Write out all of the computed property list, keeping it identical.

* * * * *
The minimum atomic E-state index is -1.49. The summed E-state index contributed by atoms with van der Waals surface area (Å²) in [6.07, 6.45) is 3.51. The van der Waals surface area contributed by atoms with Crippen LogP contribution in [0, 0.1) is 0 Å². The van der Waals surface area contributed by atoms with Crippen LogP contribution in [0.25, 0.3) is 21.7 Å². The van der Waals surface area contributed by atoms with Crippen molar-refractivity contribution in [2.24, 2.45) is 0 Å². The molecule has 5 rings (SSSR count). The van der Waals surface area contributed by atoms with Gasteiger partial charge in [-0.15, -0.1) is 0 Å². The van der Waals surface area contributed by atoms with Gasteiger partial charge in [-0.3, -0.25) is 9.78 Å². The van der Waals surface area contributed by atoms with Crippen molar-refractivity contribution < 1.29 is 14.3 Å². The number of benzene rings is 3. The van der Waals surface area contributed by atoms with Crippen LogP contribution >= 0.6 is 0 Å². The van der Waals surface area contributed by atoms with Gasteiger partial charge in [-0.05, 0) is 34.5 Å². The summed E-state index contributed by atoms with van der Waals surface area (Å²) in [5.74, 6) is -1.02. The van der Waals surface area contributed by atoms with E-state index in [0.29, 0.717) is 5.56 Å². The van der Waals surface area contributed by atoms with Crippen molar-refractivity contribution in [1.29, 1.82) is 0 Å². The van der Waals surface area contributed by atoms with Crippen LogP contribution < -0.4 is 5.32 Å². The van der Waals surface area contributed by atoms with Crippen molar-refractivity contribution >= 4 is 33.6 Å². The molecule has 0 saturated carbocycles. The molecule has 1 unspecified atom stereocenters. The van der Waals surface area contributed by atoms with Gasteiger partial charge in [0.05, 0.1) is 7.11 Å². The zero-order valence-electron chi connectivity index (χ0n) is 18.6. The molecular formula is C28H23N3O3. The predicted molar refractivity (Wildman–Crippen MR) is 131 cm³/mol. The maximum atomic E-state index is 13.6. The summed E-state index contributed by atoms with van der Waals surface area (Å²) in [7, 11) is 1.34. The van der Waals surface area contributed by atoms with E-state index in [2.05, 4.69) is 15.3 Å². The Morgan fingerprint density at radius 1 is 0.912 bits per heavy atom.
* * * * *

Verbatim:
The minimum atomic E-state index is -1.49. The summed E-state index contributed by atoms with van der Waals surface area (Å²) in [6.07, 6.45) is 3.51. The van der Waals surface area contributed by atoms with Crippen LogP contribution in [0, 0.1) is 0 Å². The van der Waals surface area contributed by atoms with Crippen LogP contribution in [0.25, 0.3) is 21.7 Å². The van der Waals surface area contributed by atoms with Crippen molar-refractivity contribution in [2.24, 2.45) is 0 Å². The molecule has 5 rings (SSSR count). The van der Waals surface area contributed by atoms with Gasteiger partial charge in [-0.15, -0.1) is 0 Å². The van der Waals surface area contributed by atoms with Gasteiger partial charge in [-0.3, -0.25) is 9.78 Å². The van der Waals surface area contributed by atoms with Crippen molar-refractivity contribution < 1.29 is 14.3 Å². The number of benzene rings is 3. The van der Waals surface area contributed by atoms with Crippen LogP contribution >= 0.6 is 0 Å². The van der Waals surface area contributed by atoms with Gasteiger partial charge in [-0.05, 0) is 34.5 Å². The summed E-state index contributed by atoms with van der Waals surface area (Å²) in [5.74, 6) is -1.02. The van der Waals surface area contributed by atoms with E-state index in [0.29, 0.717) is 5.56 Å². The van der Waals surface area contributed by atoms with Crippen molar-refractivity contribution in [1.29, 1.82) is 0 Å². The van der Waals surface area contributed by atoms with Crippen LogP contribution < -0.4 is 5.32 Å². The van der Waals surface area contributed by atoms with Crippen molar-refractivity contribution >= 4 is 33.6 Å². The molecule has 0 saturated carbocycles. The molecule has 1 unspecified atom stereocenters. The van der Waals surface area contributed by atoms with Gasteiger partial charge in [0.05, 0.1) is 7.11 Å². The zero-order valence-electron chi connectivity index (χ0n) is 18.6. The molecular formula is C28H23N3O3. The predicted molar refractivity (Wildman–Crippen MR) is 131 cm³/mol. The maximum atomic E-state index is 13.6. The summed E-state index contributed by atoms with van der Waals surface area (Å²) in [7, 11) is 1.34. The van der Waals surface area contributed by atoms with E-state index in [2.05, 4.69) is 15.3 Å². The Morgan fingerprint density at radius 1 is 0.912 bits per heavy atom.